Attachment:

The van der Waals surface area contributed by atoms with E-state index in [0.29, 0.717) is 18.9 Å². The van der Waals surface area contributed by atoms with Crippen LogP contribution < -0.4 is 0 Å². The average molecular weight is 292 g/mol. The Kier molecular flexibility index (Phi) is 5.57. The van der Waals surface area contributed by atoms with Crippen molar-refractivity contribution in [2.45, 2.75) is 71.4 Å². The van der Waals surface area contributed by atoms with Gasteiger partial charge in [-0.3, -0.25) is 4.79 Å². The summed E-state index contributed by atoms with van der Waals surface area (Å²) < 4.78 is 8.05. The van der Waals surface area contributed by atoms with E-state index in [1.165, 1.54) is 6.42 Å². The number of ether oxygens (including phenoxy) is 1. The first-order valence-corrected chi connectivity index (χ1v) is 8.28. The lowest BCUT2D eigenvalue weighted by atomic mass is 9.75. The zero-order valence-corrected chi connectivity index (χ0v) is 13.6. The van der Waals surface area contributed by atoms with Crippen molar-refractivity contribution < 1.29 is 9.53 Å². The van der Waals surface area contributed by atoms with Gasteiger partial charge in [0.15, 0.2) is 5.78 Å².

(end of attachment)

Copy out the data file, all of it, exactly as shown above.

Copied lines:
The van der Waals surface area contributed by atoms with E-state index in [0.29, 0.717) is 18.9 Å². The van der Waals surface area contributed by atoms with Crippen LogP contribution < -0.4 is 0 Å². The average molecular weight is 292 g/mol. The Kier molecular flexibility index (Phi) is 5.57. The van der Waals surface area contributed by atoms with Crippen molar-refractivity contribution in [2.45, 2.75) is 71.4 Å². The van der Waals surface area contributed by atoms with Gasteiger partial charge in [-0.3, -0.25) is 4.79 Å². The summed E-state index contributed by atoms with van der Waals surface area (Å²) < 4.78 is 8.05. The van der Waals surface area contributed by atoms with E-state index in [1.165, 1.54) is 6.42 Å². The number of ether oxygens (including phenoxy) is 1. The first-order valence-corrected chi connectivity index (χ1v) is 8.28. The lowest BCUT2D eigenvalue weighted by atomic mass is 9.75. The zero-order valence-corrected chi connectivity index (χ0v) is 13.6. The van der Waals surface area contributed by atoms with Crippen molar-refractivity contribution < 1.29 is 9.53 Å². The van der Waals surface area contributed by atoms with Gasteiger partial charge in [0.15, 0.2) is 5.78 Å².